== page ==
Digital Colour Corrections

Sometimes I find it frustrating that my watercolour paintings (including this abstract leaf print) always dry so much paler (and less vibrant) than I might like, but luckily with easy digital manipulation I’ve discovered I can visually ‘correct’ the colour when photographing and saving it as a digital image!

Here is the original painting before and after whacking up both the contrast and saturation by 30 (whatever that numerical value represents!) – I’d wanted it to feel like a bright explosion of colour, not a dull disappointment… 🙂

Fandango’s One Word Challenge: Before

Creative Blur

I’ve been messing about with one of the floral art images I posted the other day – it started life as an image of dahlias growing in the garden, turned into a negative using the green channel, then I’ve taken a zoom burst photograph of the resulting image on my laptop screen – et voila! Both creative and blurry! 🙂

Bright Colours

Bright colours to cheer me up on a Sunday, just because… I took a close-up picture of a vase of tulips on a long exposure while moving the camera diagonally, then turned the image from a positive to a negative… it made such lovely colours! 🙂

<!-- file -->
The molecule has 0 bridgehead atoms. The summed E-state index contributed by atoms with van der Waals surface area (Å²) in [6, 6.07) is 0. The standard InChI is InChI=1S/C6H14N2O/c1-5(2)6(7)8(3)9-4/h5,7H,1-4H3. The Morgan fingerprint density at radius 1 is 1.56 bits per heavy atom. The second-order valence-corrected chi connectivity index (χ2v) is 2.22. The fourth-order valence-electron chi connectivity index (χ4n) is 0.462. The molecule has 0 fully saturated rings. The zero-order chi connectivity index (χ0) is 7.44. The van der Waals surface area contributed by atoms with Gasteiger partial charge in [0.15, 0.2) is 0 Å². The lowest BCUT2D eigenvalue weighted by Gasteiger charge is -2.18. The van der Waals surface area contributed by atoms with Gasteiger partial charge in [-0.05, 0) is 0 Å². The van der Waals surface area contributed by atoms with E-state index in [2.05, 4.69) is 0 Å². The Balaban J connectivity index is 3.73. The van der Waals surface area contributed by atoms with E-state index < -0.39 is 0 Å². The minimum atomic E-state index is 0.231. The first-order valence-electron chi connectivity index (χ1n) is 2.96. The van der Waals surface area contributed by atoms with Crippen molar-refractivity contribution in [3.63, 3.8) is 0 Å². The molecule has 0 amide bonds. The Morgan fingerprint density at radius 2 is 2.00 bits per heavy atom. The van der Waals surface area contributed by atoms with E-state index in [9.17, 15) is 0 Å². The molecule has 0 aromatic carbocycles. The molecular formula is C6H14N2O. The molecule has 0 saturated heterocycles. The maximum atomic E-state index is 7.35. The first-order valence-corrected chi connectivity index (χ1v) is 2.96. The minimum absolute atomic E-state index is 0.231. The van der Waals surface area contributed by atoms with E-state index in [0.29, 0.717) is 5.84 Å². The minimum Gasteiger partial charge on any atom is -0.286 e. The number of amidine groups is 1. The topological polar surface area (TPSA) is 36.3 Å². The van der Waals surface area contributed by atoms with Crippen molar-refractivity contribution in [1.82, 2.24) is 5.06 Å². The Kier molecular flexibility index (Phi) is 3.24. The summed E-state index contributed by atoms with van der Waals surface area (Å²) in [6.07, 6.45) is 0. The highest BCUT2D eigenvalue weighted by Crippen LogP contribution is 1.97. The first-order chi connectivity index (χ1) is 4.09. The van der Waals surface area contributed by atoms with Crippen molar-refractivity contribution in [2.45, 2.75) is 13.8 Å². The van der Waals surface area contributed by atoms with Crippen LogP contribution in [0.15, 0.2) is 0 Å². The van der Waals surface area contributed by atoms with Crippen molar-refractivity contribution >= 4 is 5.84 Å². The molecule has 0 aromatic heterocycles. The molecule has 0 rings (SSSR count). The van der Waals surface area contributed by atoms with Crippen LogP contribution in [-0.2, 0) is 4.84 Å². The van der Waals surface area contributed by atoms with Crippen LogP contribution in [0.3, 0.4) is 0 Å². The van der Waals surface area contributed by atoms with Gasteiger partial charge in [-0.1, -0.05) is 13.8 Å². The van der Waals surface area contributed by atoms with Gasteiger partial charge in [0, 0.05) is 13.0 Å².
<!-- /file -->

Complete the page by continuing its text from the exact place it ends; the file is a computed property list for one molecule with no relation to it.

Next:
Variations on a Theme

Sometimes I take a photograph of something and think – nope, the difficult light and dull colour is all wrong, that’s just too boring an image to keep. But often there’s something about it that means I don’t want to trash it completely…

That’s what happened with this cactus flower sitting on my kitchen windowsill, I loved the shape of the flower outline but nothing else about the shot. So I uploaded the image to a free online filter site and played about with a few different filter effects until I found some I liked…

Here are my three favourites, variations on a theme of adding some colour without detracting from the pale flower shape – much better! 🙂

Flower of the Day

Weekly Prompt: Variation

Positive and Negative

In the garden my purple allium heads are all fire-worked out, but to me their scantily-clad spherical skeletons are still really photogenic even in their decidedly-past-it phase.

I took this close-up shot of one large head with three slightly smaller heads immediately behind and below, together making up the entirety of the slightly fuzzy background. I really liked the continuous blend of purples and greens and darker and lighter shades in about equal proportions, so I flipped it into a negative rather than a positive image to see how it turned out. What was green is now purple, what was purple is now green, what was light is dark and what was dark is light. But the overall balance remains, just as opposites, so it works just as well as the original!

Not sure which version I like best, so I’m posting both side by side. I really like the softness of the positive image and the vibrancy of the negative. What do you think? Any preferences? 🙂